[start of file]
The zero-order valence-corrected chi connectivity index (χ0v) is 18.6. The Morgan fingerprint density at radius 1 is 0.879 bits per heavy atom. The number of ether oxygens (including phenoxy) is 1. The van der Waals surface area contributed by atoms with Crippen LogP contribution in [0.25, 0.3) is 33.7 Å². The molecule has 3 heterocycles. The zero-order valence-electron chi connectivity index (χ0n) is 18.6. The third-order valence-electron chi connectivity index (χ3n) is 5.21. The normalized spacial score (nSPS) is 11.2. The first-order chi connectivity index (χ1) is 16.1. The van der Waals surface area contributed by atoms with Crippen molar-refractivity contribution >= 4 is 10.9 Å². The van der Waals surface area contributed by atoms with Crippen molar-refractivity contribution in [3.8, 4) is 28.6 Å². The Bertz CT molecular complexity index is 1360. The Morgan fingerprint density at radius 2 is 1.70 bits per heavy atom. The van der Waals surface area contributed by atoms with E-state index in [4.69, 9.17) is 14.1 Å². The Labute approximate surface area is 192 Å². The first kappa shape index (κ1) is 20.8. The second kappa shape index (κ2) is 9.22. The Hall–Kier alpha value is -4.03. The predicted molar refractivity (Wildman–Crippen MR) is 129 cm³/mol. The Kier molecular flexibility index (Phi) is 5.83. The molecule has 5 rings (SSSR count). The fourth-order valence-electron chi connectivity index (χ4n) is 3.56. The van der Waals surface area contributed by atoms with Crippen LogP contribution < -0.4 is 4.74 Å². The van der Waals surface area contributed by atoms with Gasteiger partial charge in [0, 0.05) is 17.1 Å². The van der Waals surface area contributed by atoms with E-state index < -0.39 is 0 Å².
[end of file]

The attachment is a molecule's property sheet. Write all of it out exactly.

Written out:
The zero-order valence-corrected chi connectivity index (χ0v) is 18.6. The Morgan fingerprint density at radius 1 is 0.879 bits per heavy atom. The number of ether oxygens (including phenoxy) is 1. The van der Waals surface area contributed by atoms with Crippen LogP contribution in [0.25, 0.3) is 33.7 Å². The molecule has 3 heterocycles. The zero-order valence-electron chi connectivity index (χ0n) is 18.6. The third-order valence-electron chi connectivity index (χ3n) is 5.21. The normalized spacial score (nSPS) is 11.2. The first-order chi connectivity index (χ1) is 16.1. The van der Waals surface area contributed by atoms with Crippen molar-refractivity contribution >= 4 is 10.9 Å². The van der Waals surface area contributed by atoms with Crippen molar-refractivity contribution in [3.8, 4) is 28.6 Å². The Bertz CT molecular complexity index is 1360. The Morgan fingerprint density at radius 2 is 1.70 bits per heavy atom. The van der Waals surface area contributed by atoms with E-state index in [4.69, 9.17) is 14.1 Å². The Labute approximate surface area is 192 Å². The first kappa shape index (κ1) is 20.8. The second kappa shape index (κ2) is 9.22. The Hall–Kier alpha value is -4.03. The predicted molar refractivity (Wildman–Crippen MR) is 129 cm³/mol. The Kier molecular flexibility index (Phi) is 5.83. The molecule has 5 rings (SSSR count). The fourth-order valence-electron chi connectivity index (χ4n) is 3.56. The van der Waals surface area contributed by atoms with Crippen LogP contribution < -0.4 is 4.74 Å². The van der Waals surface area contributed by atoms with Gasteiger partial charge in [0, 0.05) is 17.1 Å². The van der Waals surface area contributed by atoms with E-state index < -0.39 is 0 Å².